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Posts tagged ‘Hal Rogers’

Rep. Hastings Announces Retirement In Wake of Debt-Ceiling Vote.


Image: Rep. Hastings Announces Retirement In Wake of Debt-Ceiling Vote

 

By Todd Beamon

Rep. Doc Hastings on Thursday became the latest House Republican to announce his retirement — two days after he was part of a critical coalition of House leaders, made up of retiring GOP members and representatives primarily from Northeastern states, that backed a controversial bill to raise America’s debt ceiling without restrictions.

“Last Friday, I celebrated my 73rd birthday, and while I have the ability and seniority to continue serving central Washington, it is time for the voters to choose a new person with new energy to represent them in the people’s House,” Hastings said in a statement.

First elected in 1995, Hastings is chairman of the House Natural Resources Committee and recently called for overhauling the Endangered Species Act, charging that the 40-year-old law has been abused by environmental groups seeking to restrict development in the name of species protection.

The announcement came a day after GOP Rep. Gary Miller, 66, of California said that he was retiring after more than 15 years in the House because of family issues.

Hastings is now the 24th member of Congress to say that this year would be his last. He joins 13 Republicans and 11 Democrats to disclose their impending departures from Capitol Hill.

In the House, he is the 11th Republican and 18th member overall to announce his retirement.

But on Tuesday, Hastings and Miller joined with Speaker John Boehner, Majority Leader Eric Cantor and Majority Whip Kevin McCarthy and 23 other House Republicans to support a one-year extension of the nation’s borrowing authority — agreeing to President Barack Obama’s demands for a debt-limit increase without any conditions.

Boehner backed the legislation, which won on a 221-201 vote. Two Democrats, John Barrow of Georgia and Jim Matheson of Utah, joined the GOP in rejecting it.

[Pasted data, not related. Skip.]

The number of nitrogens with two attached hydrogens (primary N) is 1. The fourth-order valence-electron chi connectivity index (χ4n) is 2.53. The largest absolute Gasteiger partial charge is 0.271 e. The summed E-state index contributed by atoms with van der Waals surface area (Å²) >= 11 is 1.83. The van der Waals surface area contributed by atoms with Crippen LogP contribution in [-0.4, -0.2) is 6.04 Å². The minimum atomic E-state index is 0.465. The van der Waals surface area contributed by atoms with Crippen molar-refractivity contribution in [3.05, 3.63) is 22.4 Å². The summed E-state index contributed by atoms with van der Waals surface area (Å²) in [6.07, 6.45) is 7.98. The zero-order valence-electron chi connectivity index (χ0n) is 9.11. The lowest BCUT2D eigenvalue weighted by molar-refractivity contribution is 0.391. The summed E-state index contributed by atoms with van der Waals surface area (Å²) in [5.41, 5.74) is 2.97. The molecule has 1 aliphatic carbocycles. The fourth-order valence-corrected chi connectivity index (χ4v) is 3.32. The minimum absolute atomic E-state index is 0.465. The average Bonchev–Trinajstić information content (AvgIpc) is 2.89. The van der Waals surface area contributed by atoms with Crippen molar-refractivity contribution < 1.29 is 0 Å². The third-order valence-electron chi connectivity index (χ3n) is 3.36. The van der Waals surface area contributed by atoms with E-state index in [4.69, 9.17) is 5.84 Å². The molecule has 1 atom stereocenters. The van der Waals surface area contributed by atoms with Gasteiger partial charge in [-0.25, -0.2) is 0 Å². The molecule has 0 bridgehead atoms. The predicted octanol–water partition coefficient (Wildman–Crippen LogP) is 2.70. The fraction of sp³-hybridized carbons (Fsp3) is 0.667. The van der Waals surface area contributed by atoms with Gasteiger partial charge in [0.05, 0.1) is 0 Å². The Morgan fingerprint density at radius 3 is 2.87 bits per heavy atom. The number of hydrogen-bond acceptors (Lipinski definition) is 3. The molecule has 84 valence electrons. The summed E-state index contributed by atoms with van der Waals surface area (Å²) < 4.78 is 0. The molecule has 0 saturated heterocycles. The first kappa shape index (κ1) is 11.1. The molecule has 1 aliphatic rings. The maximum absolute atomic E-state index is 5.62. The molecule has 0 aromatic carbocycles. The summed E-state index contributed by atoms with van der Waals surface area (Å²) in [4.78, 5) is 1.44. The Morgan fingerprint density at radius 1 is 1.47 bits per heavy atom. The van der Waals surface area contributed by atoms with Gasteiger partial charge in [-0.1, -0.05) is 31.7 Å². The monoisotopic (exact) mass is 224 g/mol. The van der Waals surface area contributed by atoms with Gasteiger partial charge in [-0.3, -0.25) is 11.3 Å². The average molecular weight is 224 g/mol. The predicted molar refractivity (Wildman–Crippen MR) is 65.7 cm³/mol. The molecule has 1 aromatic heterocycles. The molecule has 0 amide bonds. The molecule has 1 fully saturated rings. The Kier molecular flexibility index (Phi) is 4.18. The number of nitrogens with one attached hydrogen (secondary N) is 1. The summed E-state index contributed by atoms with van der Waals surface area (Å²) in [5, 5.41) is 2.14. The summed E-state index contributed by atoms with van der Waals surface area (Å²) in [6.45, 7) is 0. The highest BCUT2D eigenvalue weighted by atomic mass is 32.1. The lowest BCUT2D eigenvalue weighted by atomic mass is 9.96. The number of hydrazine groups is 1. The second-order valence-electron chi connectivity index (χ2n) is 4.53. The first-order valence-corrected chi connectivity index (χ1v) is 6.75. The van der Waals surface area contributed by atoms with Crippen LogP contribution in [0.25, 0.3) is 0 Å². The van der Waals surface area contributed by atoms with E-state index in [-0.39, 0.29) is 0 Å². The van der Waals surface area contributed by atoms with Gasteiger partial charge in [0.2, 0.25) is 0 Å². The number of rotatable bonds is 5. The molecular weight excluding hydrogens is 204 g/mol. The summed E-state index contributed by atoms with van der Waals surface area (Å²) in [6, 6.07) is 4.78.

Besides splitting the House leadership — the No. 4 Republican, Rep. Cathy McMorris Rodgers of Washington state, the highest-ranking House GOP woman, was among the leaders to vote “no” — the vote rankled conservatives, tea party supporters and rank-and-file Republicans.

The Senate Conservatives Fund even charged that Boehner should be replaced as speaker.

These groups were further outraged the next day when the Senate voted — after Senate Minority Leader Mitch McConnell, of Kentucky, and Minority Whip John Cornyn, of Texas, led an assault on a filibuster by Sen. Ted Cruz — to pass a similar debt bill on a straight 55-43 party-line vote.

In the House, the 28 Republicans voting for the measure included six who are retiring at the end of the year. Besides Hastings and Miller, they are Howard Coble, N.C.; Buck McKeon, Calif.; Jon Runyan, N.J.; and Frank Wolf, Va.

“You’ve got retirees, the leadership and Republicans in safe districts with a Northeastern bias,” political analyst and pollster Doug Schoen explained to Newsmax on Thursday.

“Basically, the votes they gave were enough to get it passed — and they didn’t want to put anyone at risk,” he added. “It was retirees, leadership, and Northeastern moderate Republicans who could take the vote without a problem.”

Others in the top House leadership who supported the debt ceiling bill included Ways and Means Committee Chairman Dave Camp, Mich.; Oversight Committee Chairman Darrell Issa, Calif.; Appropriations Committee Chairman Hal Rogers, Ky.; and Foreign Affairs Committee Chairman Ed Royce, Calif.

Those Northeastern Republicans on board included four from New York — Reps. Chris Collins, Michael Grimm, Richard Hanna, Peter King — as well as three each from neighboring New Jersey and Pennsylvania. Seven California House members backed the measure.

“Put it another way: For the Republican base, this is toxic — and the way the process was organized was to insulate the party and its grass-roots as much as possible to avoid any political problems,” Schoen told Newsmax.

The primary problem was avoiding another federal government shutdown, similar to the partial one that lasted 16 days in October and cost taxpayers $1.4 billion — especially when the GOP could possibly retake the Senate in this fall’s congressional elections.

“It goes back to their basis thesis: We get through this. We don’t fight on an issue we can’t win because, ultimately, this election is moving in our direction — and we don’t need to have a problem like the problem we had with the government shutdown.”

Political strategist Dick Morris described the House skirmishing on Thursday as “phony” and “fraudulent.”